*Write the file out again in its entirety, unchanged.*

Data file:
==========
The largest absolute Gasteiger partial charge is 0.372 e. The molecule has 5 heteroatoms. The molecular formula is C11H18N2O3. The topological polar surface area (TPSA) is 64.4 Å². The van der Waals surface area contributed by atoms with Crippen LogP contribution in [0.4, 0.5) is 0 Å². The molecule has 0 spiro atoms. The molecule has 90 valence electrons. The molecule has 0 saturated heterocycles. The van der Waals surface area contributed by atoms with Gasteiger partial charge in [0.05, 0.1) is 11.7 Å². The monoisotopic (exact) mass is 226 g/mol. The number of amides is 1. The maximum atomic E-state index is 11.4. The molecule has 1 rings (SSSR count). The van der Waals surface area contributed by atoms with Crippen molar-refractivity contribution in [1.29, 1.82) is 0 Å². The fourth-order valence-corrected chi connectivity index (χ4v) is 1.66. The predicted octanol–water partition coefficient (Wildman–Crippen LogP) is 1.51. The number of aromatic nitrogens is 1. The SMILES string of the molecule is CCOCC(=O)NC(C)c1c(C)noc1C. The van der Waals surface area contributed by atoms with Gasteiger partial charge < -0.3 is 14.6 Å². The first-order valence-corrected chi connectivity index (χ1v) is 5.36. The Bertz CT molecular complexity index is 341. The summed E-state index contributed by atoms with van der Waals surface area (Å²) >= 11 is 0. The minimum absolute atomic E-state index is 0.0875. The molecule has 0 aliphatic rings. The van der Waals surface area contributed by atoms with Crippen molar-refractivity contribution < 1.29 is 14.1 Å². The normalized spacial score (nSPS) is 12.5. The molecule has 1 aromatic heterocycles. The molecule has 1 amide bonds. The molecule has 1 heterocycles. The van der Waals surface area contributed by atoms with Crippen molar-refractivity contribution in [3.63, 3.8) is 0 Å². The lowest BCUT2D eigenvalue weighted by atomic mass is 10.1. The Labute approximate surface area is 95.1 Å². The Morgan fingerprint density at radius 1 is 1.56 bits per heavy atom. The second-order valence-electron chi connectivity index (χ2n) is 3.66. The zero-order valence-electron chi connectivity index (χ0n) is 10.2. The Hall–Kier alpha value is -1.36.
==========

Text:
The largest absolute Gasteiger partial charge is 0.372 e. The molecule has 5 heteroatoms. The molecular formula is C11H18N2O3. The topological polar surface area (TPSA) is 64.4 Å². The van der Waals surface area contributed by atoms with Crippen LogP contribution in [0.4, 0.5) is 0 Å². The molecule has 0 spiro atoms. The molecule has 90 valence electrons. The molecule has 0 saturated heterocycles. The van der Waals surface area contributed by atoms with Gasteiger partial charge in [0.05, 0.1) is 11.7 Å². The monoisotopic (exact) mass is 226 g/mol. The number of amides is 1. The maximum atomic E-state index is 11.4. The molecule has 1 rings (SSSR count). The van der Waals surface area contributed by atoms with Crippen molar-refractivity contribution in [1.29, 1.82) is 0 Å². The fourth-order valence-corrected chi connectivity index (χ4v) is 1.66. The predicted octanol–water partition coefficient (Wildman–Crippen LogP) is 1.51. The number of aromatic nitrogens is 1. The SMILES string of the molecule is CCOCC(=O)NC(C)c1c(C)noc1C. The van der Waals surface area contributed by atoms with Gasteiger partial charge < -0.3 is 14.6 Å². The first-order valence-corrected chi connectivity index (χ1v) is 5.36. The Bertz CT molecular complexity index is 341. The summed E-state index contributed by atoms with van der Waals surface area (Å²) >= 11 is 0. The minimum absolute atomic E-state index is 0.0875. The molecule has 0 aliphatic rings. The van der Waals surface area contributed by atoms with Crippen molar-refractivity contribution < 1.29 is 14.1 Å². The normalized spacial score (nSPS) is 12.5. The molecule has 1 aromatic heterocycles. The molecule has 1 amide bonds. The molecule has 1 heterocycles. The van der Waals surface area contributed by atoms with Crippen molar-refractivity contribution in [3.63, 3.8) is 0 Å². The lowest BCUT2D eigenvalue weighted by atomic mass is 10.1. The Labute approximate surface area is 95.1 Å². The Morgan fingerprint density at radius 1 is 1.56 bits per heavy atom. The second-order valence-electron chi connectivity index (χ2n) is 3.66. The zero-order valence-electron chi connectivity index (χ0n) is 10.2. The Hall–Kier alpha value is -1.36.